Drink prices will increase from $1 to $1.25
By Ian C. Beck ’12
In the near future the student body will find something different on campus; something small, but nonetheless important.
Brophy and Michaels plan to completely eliminate the use of Styrofoam cups in exchange for new, recyclable cups in an effort to become more sustainable; a change that should occur by the inception of this year’s Summit, Feb. 22.
The new cups were originally slated to debut when students returned from Christmas break Jan. 4, but that has now been pushed back.
The change comes in response to students requesting a transition toward a more sustainable school environment and the Summit on sustainability a year ago.
“It’s important to explain the implications that when people make decisions to live more sustainably in concert with the environment, that often comes with a cost, and there is a cost to this,” said Brophy Principal Mr. Bob Ryan.
The new cups will cost Michaels 25 cents more than Styrofoam to purchase, which will mean an increase in drink prices from $1 to $1.25, but there are other benefits from the new program.
Along with eliminating the old types of cups, Michaels has also allowed Brophy to sell their own cups that can be refilled at the Great Hall. Refills will cost 75 cents.
These will be a 20-ounce bottle that comes in either stainless steel or plastic with a short straw that can be pushed down so students can safely store their bottles in their backpacks without fear of spilling.
A contest for the design of the bottle was sent out to all students encouraging them to submit a design to Mrs. Patty Mazier by Thursday, Jan. 14. The cups will be ordered soon and will be available for purchase on the first day of the Summit.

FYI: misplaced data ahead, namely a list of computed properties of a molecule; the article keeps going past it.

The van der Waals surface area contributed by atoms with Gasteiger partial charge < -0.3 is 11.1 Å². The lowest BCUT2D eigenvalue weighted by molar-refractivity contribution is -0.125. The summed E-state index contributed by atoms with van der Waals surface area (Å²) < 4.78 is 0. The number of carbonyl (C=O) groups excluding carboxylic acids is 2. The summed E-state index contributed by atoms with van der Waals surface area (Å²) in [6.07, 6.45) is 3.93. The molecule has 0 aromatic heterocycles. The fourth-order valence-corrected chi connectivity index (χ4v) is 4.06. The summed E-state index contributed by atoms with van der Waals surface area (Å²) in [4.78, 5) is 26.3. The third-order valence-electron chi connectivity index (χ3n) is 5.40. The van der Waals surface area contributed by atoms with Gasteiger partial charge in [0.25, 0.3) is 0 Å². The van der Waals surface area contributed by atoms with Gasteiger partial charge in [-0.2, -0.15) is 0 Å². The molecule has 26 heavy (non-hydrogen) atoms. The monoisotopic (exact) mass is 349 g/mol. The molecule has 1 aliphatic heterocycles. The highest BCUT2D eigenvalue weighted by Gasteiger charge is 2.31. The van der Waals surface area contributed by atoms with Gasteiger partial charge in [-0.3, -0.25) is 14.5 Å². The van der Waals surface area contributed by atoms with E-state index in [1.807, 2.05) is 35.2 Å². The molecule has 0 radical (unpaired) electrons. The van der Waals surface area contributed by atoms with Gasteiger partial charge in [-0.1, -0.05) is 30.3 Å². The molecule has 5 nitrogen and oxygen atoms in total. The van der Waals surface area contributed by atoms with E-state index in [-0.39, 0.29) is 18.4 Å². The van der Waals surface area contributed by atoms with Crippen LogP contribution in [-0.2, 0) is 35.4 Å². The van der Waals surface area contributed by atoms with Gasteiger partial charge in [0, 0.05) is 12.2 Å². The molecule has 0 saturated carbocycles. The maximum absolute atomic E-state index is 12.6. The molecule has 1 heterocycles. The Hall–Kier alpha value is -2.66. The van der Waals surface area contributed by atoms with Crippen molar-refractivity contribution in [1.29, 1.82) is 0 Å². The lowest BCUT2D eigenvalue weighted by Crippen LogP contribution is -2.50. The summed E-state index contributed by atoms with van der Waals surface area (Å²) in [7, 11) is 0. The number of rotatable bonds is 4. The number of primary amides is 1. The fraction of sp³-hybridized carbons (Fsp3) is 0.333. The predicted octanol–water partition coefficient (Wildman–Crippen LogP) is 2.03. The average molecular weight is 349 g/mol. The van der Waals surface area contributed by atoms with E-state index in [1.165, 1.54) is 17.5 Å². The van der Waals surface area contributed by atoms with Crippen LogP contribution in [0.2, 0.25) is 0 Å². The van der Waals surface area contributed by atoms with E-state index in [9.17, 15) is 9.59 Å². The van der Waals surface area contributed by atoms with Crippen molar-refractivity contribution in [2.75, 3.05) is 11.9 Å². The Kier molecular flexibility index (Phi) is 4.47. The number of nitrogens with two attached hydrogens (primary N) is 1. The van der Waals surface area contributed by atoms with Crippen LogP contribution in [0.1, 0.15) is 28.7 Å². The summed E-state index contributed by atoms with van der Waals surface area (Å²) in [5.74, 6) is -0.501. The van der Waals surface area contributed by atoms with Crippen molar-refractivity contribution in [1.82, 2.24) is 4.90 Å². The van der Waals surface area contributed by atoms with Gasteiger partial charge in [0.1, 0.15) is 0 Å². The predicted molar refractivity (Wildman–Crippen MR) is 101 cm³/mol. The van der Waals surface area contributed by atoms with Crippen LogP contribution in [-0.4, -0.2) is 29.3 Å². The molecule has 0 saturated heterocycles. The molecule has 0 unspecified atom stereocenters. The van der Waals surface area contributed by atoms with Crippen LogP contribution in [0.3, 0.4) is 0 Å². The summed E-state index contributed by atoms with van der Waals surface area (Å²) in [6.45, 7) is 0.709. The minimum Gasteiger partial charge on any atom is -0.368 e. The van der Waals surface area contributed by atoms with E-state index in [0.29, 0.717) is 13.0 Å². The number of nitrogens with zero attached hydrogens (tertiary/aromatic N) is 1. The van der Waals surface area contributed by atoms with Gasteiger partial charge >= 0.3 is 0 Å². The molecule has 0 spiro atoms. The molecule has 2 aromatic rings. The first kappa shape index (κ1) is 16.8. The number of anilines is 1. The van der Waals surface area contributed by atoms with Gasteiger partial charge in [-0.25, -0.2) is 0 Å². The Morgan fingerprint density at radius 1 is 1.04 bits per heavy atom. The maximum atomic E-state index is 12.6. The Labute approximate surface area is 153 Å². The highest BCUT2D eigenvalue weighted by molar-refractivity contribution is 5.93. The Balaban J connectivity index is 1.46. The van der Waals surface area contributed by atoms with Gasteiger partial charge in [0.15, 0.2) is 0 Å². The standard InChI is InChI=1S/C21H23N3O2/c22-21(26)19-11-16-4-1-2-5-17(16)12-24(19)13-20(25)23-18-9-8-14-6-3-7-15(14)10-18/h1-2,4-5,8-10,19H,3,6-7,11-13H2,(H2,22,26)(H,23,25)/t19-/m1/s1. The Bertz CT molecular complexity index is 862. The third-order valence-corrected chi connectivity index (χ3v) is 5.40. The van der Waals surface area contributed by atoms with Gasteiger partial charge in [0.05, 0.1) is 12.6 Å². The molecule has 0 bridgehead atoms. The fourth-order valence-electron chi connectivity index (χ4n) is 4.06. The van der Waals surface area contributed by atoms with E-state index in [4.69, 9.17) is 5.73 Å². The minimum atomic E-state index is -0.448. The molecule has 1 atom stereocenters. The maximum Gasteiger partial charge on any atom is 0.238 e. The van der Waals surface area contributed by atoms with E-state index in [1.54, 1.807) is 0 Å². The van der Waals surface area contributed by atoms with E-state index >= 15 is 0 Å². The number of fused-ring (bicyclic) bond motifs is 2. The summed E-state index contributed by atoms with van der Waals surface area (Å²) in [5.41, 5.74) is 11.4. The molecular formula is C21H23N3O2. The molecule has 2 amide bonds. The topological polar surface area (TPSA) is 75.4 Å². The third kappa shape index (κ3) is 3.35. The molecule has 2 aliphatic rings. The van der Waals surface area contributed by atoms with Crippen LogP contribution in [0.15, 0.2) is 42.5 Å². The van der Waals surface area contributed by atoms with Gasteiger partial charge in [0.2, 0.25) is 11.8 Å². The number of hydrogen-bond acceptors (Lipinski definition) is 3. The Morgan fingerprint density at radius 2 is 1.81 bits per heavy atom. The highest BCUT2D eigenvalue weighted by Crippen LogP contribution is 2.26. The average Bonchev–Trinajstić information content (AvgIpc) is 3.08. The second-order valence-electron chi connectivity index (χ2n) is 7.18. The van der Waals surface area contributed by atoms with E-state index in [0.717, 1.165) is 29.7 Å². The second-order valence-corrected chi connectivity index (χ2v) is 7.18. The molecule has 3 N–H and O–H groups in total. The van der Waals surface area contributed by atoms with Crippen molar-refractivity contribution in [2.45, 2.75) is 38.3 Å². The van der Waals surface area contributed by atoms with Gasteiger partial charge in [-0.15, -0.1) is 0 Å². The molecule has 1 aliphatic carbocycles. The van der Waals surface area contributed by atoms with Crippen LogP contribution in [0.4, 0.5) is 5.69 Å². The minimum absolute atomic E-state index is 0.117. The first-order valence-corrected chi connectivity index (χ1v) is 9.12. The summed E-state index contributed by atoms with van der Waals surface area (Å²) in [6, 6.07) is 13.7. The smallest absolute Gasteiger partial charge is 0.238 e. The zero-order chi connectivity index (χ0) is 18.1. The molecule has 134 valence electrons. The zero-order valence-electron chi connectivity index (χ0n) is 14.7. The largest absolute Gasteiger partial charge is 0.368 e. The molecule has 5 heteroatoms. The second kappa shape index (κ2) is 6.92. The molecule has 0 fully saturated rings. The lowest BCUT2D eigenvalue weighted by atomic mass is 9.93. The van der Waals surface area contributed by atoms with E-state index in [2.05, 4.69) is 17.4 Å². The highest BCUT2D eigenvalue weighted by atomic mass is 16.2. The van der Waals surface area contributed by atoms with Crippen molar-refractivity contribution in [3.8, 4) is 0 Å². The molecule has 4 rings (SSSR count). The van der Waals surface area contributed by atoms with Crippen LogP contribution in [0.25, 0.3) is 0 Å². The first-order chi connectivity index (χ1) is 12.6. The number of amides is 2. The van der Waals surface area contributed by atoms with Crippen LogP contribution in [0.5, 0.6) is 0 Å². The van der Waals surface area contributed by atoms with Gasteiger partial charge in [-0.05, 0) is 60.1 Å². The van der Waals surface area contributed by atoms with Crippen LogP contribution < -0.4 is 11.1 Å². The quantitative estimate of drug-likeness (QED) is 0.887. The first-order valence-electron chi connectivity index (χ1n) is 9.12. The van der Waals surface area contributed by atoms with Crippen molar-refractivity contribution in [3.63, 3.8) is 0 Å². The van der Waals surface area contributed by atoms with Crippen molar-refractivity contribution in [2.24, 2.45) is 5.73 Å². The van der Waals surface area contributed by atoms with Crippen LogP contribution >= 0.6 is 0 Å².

“Well, it’s a start,” said Mr. Ron Douglas.
Brophy has been making some real efforts in the last year to become more sustainable. Other changes include lowering of temperatures in all the buildings by two degrees and an increased effort to recycle.
“(It’s) really important to me … (it’s) significant for all of us,” Mr. Ryan said of becoming more sustainable.
Mr. Douglas and Mrs. Mazier are heading a new green committee and “have done some great work” this year, Mr. Douglas said. New recycling bins are just one of the products of their efforts to make Brophy greener.
Mr. Douglas said that a key thing the community needs to do is develop a culture that recognizes “the effect we have on each other and our planet.”
“The biggest thing students can do is challenge each other to recycle,” he said, adding that it is students who will eventually be the deciding factor in the success of Brophy’s green movement.
“Students are willing to get on board, more so than we give them credit … there’s always a number that don’t care,” Mr. Douglas said.
One of the students who does care is Anthony Nguyen ’10, who has been emptying the recycling bins once a week for his work study program.
“For some students, it is mostly about convenience,” Nguyen said in an e-mail.
“If they have something they want to get rid of, they’ll seek out the nearest (bin) and toss it in. They won’t check if the item is recyclable or not and sometimes, they won’t even check to see if the bin they just threw it in is a regular trash bin or a recycling one.”
Editor’s Note: Originally published Dec. 16 and updated Sunday, Jan. 17 with new information about cost and the date of the recyclable cup transition originally slated for Jan. 4.
What do you think about recycling on campus? Post your comments below or e-mail firstname.lastname@example.org.